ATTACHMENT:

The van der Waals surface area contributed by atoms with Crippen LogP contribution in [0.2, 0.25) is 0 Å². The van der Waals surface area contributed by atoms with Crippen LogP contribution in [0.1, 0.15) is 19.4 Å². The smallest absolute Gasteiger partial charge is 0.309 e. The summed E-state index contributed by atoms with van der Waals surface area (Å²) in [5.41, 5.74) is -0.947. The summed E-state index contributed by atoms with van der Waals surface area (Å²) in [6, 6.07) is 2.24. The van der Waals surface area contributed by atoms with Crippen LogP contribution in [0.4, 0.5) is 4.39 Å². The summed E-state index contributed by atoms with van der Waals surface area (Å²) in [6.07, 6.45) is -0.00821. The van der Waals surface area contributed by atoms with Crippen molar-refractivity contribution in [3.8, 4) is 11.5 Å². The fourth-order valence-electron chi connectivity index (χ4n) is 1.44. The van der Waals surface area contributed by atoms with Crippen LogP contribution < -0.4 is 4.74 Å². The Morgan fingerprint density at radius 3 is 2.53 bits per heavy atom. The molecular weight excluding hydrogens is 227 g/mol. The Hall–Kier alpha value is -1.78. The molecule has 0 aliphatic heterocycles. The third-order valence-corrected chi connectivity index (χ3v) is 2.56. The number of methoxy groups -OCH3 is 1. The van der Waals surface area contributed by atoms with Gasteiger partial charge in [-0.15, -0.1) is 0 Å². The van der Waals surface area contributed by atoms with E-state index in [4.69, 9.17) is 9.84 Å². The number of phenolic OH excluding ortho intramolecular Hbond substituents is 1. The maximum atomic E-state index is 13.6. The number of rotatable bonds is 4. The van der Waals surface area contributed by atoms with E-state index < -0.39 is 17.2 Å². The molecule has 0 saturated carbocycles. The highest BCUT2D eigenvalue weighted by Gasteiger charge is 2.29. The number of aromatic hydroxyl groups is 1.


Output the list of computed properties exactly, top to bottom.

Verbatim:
The van der Waals surface area contributed by atoms with Crippen LogP contribution in [0.2, 0.25) is 0 Å². The van der Waals surface area contributed by atoms with Crippen LogP contribution in [0.1, 0.15) is 19.4 Å². The smallest absolute Gasteiger partial charge is 0.309 e. The summed E-state index contributed by atoms with van der Waals surface area (Å²) in [5.41, 5.74) is -0.947. The summed E-state index contributed by atoms with van der Waals surface area (Å²) in [6, 6.07) is 2.24. The van der Waals surface area contributed by atoms with Crippen LogP contribution in [0.4, 0.5) is 4.39 Å². The summed E-state index contributed by atoms with van der Waals surface area (Å²) in [6.07, 6.45) is -0.00821. The van der Waals surface area contributed by atoms with Crippen molar-refractivity contribution in [3.8, 4) is 11.5 Å². The fourth-order valence-electron chi connectivity index (χ4n) is 1.44. The van der Waals surface area contributed by atoms with Crippen LogP contribution < -0.4 is 4.74 Å². The Morgan fingerprint density at radius 3 is 2.53 bits per heavy atom. The molecular weight excluding hydrogens is 227 g/mol. The Hall–Kier alpha value is -1.78. The molecule has 0 aliphatic heterocycles. The third-order valence-corrected chi connectivity index (χ3v) is 2.56. The number of methoxy groups -OCH3 is 1. The van der Waals surface area contributed by atoms with Gasteiger partial charge in [-0.15, -0.1) is 0 Å². The van der Waals surface area contributed by atoms with E-state index in [4.69, 9.17) is 9.84 Å². The number of phenolic OH excluding ortho intramolecular Hbond substituents is 1. The maximum atomic E-state index is 13.6. The number of rotatable bonds is 4. The van der Waals surface area contributed by atoms with E-state index < -0.39 is 17.2 Å². The molecule has 0 saturated carbocycles. The highest BCUT2D eigenvalue weighted by Gasteiger charge is 2.29. The number of aromatic hydroxyl groups is 1.